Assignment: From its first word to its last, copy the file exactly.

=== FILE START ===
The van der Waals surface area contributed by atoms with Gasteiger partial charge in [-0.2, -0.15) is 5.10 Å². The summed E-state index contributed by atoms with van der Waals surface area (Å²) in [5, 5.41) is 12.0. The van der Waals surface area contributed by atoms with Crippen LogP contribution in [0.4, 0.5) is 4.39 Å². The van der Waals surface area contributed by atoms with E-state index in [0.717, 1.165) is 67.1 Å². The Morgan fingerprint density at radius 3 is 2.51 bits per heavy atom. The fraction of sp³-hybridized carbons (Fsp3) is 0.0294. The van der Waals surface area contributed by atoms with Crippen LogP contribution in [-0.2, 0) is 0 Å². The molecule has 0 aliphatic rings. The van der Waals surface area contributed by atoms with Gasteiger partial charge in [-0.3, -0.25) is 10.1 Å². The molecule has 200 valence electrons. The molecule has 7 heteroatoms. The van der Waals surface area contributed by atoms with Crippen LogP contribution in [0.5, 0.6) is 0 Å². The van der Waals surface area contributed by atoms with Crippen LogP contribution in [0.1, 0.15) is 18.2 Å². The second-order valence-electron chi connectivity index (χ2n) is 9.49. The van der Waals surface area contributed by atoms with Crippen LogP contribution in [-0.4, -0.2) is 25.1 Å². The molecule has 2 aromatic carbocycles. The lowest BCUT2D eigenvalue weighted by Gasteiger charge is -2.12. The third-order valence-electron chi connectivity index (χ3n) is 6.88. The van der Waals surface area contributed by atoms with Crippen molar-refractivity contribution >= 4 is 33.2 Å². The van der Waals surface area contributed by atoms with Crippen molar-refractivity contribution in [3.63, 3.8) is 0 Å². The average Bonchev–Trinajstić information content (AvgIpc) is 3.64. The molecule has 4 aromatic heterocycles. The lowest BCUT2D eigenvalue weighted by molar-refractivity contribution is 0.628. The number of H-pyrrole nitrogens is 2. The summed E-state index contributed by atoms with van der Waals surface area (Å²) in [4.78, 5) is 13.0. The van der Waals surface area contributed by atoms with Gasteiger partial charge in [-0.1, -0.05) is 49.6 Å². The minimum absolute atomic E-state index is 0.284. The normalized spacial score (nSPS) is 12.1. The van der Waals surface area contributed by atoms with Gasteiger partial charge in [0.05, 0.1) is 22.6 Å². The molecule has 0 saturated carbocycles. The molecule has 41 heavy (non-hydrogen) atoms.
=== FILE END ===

The van der Waals surface area contributed by atoms with Gasteiger partial charge in [-0.2, -0.15) is 5.10 Å². The summed E-state index contributed by atoms with van der Waals surface area (Å²) in [5, 5.41) is 12.0. The van der Waals surface area contributed by atoms with Crippen LogP contribution in [0.4, 0.5) is 4.39 Å². The van der Waals surface area contributed by atoms with E-state index in [0.717, 1.165) is 67.1 Å². The Morgan fingerprint density at radius 3 is 2.51 bits per heavy atom. The fraction of sp³-hybridized carbons (Fsp3) is 0.0294. The van der Waals surface area contributed by atoms with Crippen LogP contribution in [-0.2, 0) is 0 Å². The molecule has 0 aliphatic rings. The van der Waals surface area contributed by atoms with Gasteiger partial charge in [-0.3, -0.25) is 10.1 Å². The molecule has 200 valence electrons. The molecule has 7 heteroatoms. The van der Waals surface area contributed by atoms with Crippen LogP contribution in [0.5, 0.6) is 0 Å². The van der Waals surface area contributed by atoms with Crippen LogP contribution in [0.1, 0.15) is 18.2 Å². The second-order valence-electron chi connectivity index (χ2n) is 9.49. The van der Waals surface area contributed by atoms with Crippen LogP contribution in [-0.4, -0.2) is 25.1 Å². The molecule has 2 aromatic carbocycles. The lowest BCUT2D eigenvalue weighted by Gasteiger charge is -2.12. The third-order valence-electron chi connectivity index (χ3n) is 6.88. The van der Waals surface area contributed by atoms with Crippen molar-refractivity contribution >= 4 is 33.2 Å². The van der Waals surface area contributed by atoms with Crippen molar-refractivity contribution in [3.63, 3.8) is 0 Å². The average Bonchev–Trinajstić information content (AvgIpc) is 3.64. The molecule has 4 aromatic heterocycles. The lowest BCUT2D eigenvalue weighted by molar-refractivity contribution is 0.628. The number of H-pyrrole nitrogens is 2. The summed E-state index contributed by atoms with van der Waals surface area (Å²) in [4.78, 5) is 13.0. The van der Waals surface area contributed by atoms with Gasteiger partial charge in [-0.1, -0.05) is 49.6 Å². The minimum absolute atomic E-state index is 0.284. The normalized spacial score (nSPS) is 12.1. The van der Waals surface area contributed by atoms with Gasteiger partial charge in [0.05, 0.1) is 22.6 Å². The molecule has 0 saturated carbocycles. The molecule has 41 heavy (non-hydrogen) atoms.